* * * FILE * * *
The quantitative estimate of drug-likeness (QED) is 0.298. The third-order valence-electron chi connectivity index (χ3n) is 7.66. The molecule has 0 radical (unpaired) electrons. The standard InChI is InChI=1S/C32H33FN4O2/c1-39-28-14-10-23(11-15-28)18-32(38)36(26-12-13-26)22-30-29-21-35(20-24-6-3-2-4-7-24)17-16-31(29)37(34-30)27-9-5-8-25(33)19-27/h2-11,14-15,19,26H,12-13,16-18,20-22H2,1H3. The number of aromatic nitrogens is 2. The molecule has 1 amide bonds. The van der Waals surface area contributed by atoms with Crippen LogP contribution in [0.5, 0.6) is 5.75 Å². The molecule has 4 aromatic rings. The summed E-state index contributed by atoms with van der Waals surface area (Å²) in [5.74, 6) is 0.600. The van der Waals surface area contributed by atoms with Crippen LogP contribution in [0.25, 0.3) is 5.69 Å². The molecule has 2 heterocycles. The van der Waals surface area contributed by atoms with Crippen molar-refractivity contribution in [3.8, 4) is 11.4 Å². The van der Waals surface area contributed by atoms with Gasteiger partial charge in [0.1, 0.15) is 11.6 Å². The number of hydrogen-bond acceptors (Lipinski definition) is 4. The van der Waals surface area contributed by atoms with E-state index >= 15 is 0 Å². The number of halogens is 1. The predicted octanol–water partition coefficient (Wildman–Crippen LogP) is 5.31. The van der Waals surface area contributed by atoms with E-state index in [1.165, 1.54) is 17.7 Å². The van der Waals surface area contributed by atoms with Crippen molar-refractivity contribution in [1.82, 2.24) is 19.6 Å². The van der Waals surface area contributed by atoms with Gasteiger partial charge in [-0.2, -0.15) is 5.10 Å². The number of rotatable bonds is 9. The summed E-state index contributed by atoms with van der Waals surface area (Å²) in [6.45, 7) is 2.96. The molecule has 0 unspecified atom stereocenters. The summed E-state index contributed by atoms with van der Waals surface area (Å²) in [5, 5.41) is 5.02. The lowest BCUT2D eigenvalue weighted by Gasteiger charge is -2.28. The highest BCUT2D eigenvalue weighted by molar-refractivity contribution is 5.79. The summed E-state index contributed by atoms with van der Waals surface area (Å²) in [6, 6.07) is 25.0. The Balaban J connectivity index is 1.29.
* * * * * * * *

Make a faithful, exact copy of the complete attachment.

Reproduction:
The quantitative estimate of drug-likeness (QED) is 0.298. The third-order valence-electron chi connectivity index (χ3n) is 7.66. The molecule has 0 radical (unpaired) electrons. The standard InChI is InChI=1S/C32H33FN4O2/c1-39-28-14-10-23(11-15-28)18-32(38)36(26-12-13-26)22-30-29-21-35(20-24-6-3-2-4-7-24)17-16-31(29)37(34-30)27-9-5-8-25(33)19-27/h2-11,14-15,19,26H,12-13,16-18,20-22H2,1H3. The number of aromatic nitrogens is 2. The molecule has 1 amide bonds. The van der Waals surface area contributed by atoms with Crippen LogP contribution in [0.5, 0.6) is 5.75 Å². The molecule has 4 aromatic rings. The summed E-state index contributed by atoms with van der Waals surface area (Å²) in [5.74, 6) is 0.600. The van der Waals surface area contributed by atoms with Crippen LogP contribution in [0.25, 0.3) is 5.69 Å². The molecule has 2 heterocycles. The van der Waals surface area contributed by atoms with Crippen molar-refractivity contribution in [3.8, 4) is 11.4 Å². The van der Waals surface area contributed by atoms with Gasteiger partial charge in [0.1, 0.15) is 11.6 Å². The number of hydrogen-bond acceptors (Lipinski definition) is 4. The van der Waals surface area contributed by atoms with E-state index >= 15 is 0 Å². The number of halogens is 1. The predicted octanol–water partition coefficient (Wildman–Crippen LogP) is 5.31. The van der Waals surface area contributed by atoms with E-state index in [1.165, 1.54) is 17.7 Å². The van der Waals surface area contributed by atoms with Crippen molar-refractivity contribution in [1.82, 2.24) is 19.6 Å². The van der Waals surface area contributed by atoms with Gasteiger partial charge in [-0.2, -0.15) is 5.10 Å². The number of rotatable bonds is 9. The summed E-state index contributed by atoms with van der Waals surface area (Å²) in [6.45, 7) is 2.96. The molecule has 0 unspecified atom stereocenters. The summed E-state index contributed by atoms with van der Waals surface area (Å²) in [5, 5.41) is 5.02. The lowest BCUT2D eigenvalue weighted by Gasteiger charge is -2.28. The highest BCUT2D eigenvalue weighted by molar-refractivity contribution is 5.79. The summed E-state index contributed by atoms with van der Waals surface area (Å²) in [6, 6.07) is 25.0. The Balaban J connectivity index is 1.29.